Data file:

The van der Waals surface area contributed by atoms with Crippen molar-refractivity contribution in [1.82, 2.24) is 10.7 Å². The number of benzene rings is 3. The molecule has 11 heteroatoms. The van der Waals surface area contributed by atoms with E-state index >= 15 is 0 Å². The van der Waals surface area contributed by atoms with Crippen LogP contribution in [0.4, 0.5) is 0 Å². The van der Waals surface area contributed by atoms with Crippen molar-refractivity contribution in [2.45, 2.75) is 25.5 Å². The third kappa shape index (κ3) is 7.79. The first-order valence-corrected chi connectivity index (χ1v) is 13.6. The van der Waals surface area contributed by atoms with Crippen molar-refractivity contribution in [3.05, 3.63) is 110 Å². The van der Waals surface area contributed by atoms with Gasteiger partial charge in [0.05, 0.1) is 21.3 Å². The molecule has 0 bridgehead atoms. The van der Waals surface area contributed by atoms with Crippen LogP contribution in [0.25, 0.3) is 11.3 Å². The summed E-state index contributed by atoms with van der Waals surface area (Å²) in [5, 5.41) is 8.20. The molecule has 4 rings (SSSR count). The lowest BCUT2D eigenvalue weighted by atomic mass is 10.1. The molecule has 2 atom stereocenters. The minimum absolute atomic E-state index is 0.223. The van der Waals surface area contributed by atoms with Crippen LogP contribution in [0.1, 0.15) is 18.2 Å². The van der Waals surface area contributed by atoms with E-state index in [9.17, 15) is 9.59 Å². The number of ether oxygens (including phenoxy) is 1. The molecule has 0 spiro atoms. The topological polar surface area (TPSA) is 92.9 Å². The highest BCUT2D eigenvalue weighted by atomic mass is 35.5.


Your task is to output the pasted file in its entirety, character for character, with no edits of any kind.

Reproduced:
The van der Waals surface area contributed by atoms with Crippen molar-refractivity contribution in [1.82, 2.24) is 10.7 Å². The number of benzene rings is 3. The molecule has 11 heteroatoms. The van der Waals surface area contributed by atoms with E-state index >= 15 is 0 Å². The van der Waals surface area contributed by atoms with Crippen LogP contribution in [0.4, 0.5) is 0 Å². The van der Waals surface area contributed by atoms with Crippen molar-refractivity contribution in [2.45, 2.75) is 25.5 Å². The third kappa shape index (κ3) is 7.79. The first-order valence-corrected chi connectivity index (χ1v) is 13.6. The van der Waals surface area contributed by atoms with Crippen molar-refractivity contribution in [3.05, 3.63) is 110 Å². The van der Waals surface area contributed by atoms with Gasteiger partial charge in [0.05, 0.1) is 21.3 Å². The molecule has 0 bridgehead atoms. The van der Waals surface area contributed by atoms with Crippen LogP contribution in [0.25, 0.3) is 11.3 Å². The summed E-state index contributed by atoms with van der Waals surface area (Å²) in [5, 5.41) is 8.20. The molecule has 4 rings (SSSR count). The lowest BCUT2D eigenvalue weighted by atomic mass is 10.1. The molecule has 2 atom stereocenters. The minimum absolute atomic E-state index is 0.223. The van der Waals surface area contributed by atoms with Crippen LogP contribution in [0.1, 0.15) is 18.2 Å². The van der Waals surface area contributed by atoms with E-state index in [9.17, 15) is 9.59 Å². The number of ether oxygens (including phenoxy) is 1. The molecule has 0 spiro atoms. The topological polar surface area (TPSA) is 92.9 Å². The highest BCUT2D eigenvalue weighted by atomic mass is 35.5.